NEW ORLEANS: Lawyers for the Obama administration and a coalition of states squared off in federal court Friday (Saturday in Manila) over whether President Barack Obama has the authority to launch programs that would shield millions of people from deportation.
Texas and 25 other states have filed suit to halt the programs.
Lawyers for the administration argued that the federal government, not the states, sets immigration policy and that the president acted properly when creating programs that could affect up to five million people living in the country illegally.
“Texas believes it can haul the federal government into court and prevent it from making changes to immigration policy,” Benjamin C. Mizer, principal deputy assistant attorney general for the Justice Department’s Civil Division, told a panel of federal judges. “When the states operate in the realm of immigration policy, they are operating in a realm that is exclusively a federal one.”
Texas’ argument, Mizer said, “flips federalism and the supremacy clause on its head” while “it’s our position that we’re at the apex of executive authority.”
Texas Solicitor General Scott Keller later countered that one of the administration’s programs, known as DAPA, “would be one of the greatest changes in immigration policy in US history.” He added that “we are not trying to block federal statutes. Quite the contrary, we are trying to get the executive to abide by congressional statutes.”
Keller said that when states entered the union, they “surrendered their sovereign rights in the immigration context they did so with the understanding that Congress would regulate it.”
The arguments were heard by three judges selected at random from the 5th Circuit Court of Appeals, Jennifer Walker Elrod, Jerry E. Smith and Carolyn Dineen King — the first two conservatives appointed by Republican presidents, the third a moderate appointed by a Democrat. The 15 judges on the 5th Circuit, which meets in New Orleans, are responsible for cases from Louisiana, Mississippi and Texas.
The conflict over the president’s executive action on immigration began in December, when Texas officials filed suit against the programs before they could start, joined by 25 other states.
About a dozen states, including California and New York, filed a friend-of-the-court brief supporting Obama’s executive action. Los Angeles joined an alliance of cities and counties in voicing support as well.
In February, US District Judge Andrew S. Hanen in Texas, an outspoken conservative, issued a preliminary injunction preventing the administration from starting the programs.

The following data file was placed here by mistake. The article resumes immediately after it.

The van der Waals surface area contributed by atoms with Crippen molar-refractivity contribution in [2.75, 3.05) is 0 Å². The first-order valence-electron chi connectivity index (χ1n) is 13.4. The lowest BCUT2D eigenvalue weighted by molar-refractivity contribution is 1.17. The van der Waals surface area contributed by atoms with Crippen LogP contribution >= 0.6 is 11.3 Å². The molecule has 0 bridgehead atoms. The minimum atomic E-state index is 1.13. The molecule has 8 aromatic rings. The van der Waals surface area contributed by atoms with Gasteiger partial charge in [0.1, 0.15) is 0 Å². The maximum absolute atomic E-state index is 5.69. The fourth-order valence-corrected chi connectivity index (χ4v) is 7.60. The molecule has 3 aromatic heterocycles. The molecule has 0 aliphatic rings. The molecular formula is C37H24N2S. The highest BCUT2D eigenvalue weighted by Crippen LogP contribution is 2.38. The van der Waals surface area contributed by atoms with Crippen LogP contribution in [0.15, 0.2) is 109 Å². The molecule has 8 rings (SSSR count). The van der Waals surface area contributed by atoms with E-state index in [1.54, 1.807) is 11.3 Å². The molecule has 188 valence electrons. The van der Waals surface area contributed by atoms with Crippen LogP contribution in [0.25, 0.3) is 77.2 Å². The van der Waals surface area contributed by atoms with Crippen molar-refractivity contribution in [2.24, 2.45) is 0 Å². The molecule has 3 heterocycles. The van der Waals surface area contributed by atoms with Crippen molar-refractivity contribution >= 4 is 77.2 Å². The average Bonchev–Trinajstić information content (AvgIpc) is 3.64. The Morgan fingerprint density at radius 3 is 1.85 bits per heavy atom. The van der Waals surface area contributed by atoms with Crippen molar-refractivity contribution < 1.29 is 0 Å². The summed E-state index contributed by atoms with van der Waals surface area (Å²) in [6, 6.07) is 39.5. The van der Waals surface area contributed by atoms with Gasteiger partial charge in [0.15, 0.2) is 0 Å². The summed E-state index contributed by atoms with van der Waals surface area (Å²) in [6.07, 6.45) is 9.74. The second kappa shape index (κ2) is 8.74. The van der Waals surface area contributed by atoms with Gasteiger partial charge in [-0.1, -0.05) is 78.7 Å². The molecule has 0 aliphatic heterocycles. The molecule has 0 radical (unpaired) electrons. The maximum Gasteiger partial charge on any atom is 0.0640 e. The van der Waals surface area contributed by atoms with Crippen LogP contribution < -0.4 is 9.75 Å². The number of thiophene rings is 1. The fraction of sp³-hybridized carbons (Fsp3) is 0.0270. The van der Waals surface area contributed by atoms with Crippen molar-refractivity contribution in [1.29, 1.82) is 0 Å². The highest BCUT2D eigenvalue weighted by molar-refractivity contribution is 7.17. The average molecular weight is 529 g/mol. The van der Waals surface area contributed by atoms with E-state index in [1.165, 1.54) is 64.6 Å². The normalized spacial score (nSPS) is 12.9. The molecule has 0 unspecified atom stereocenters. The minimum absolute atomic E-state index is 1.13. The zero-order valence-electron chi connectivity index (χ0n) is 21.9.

In May, a three-judge panel of the 5th Circuit refused the administration’s request to lift Hanen’s stay after hearing oral arguments from both sides.
Obama critics of the programs say they would force state taxpayers to pick up the financial burden for millions of immigrants. Supporters counter that states should not interfere with federal immigration law.
The opposing sides met again for oral arguments at 9 a.m. Central time on Friday about the programs, known as Deferred Action for Parents of Americans, or DAPA, and an extension of Deferred Action for Childhood Arrivals, or DACA.
Obama’s plan would grant three years’ protection from deportation to up to five million people living in the US illegally. The largest part, DAPA, would offer three-year work permits to parents of citizens and other legal residents. It wouldn’t be open to recent arrivals or to people with serious criminal records.
The administration was represented by Mizer and Deputy Assistant US Attorney General Beth S. Brinkmann, former assistant to the solicitor general of the United States.
In addition to the states’ case Friday, the three-judge panel considered a related case involving three immigrant mothers from south Texas eligible for DAPA, represented by Nina Perales, vice president of litigation for the Mexican American Legal Defense and Educational Fund, or MALDEF.
Arguing on behalf of Texas and the other states were Keller and Texas Assistant Solicitor General Alex Potapov.
The judges were not expected to rule immediately.
The Justice Department had previously argued that the states lack legal standing to object, and officials have reason to be hopeful. In April, another three-judge panel of the 5th Circuit (King and two different conservative judges) unanimously ruled that immigration agents and Mississippi lacked legal standing to sue over DACA because of scant evidence that they would be harmed by the program.
But the three-judge panel that heard Friday’s arguments had also signaled they have doubts that Texas and the other states similarly lack standing to sue.
On June 29, the judges ordered both sides to file briefs addressing a new Supreme Court ruling upholding the Arizona state legislature’s right to sue over a referendum that allowed an independent commission to handle redistricting.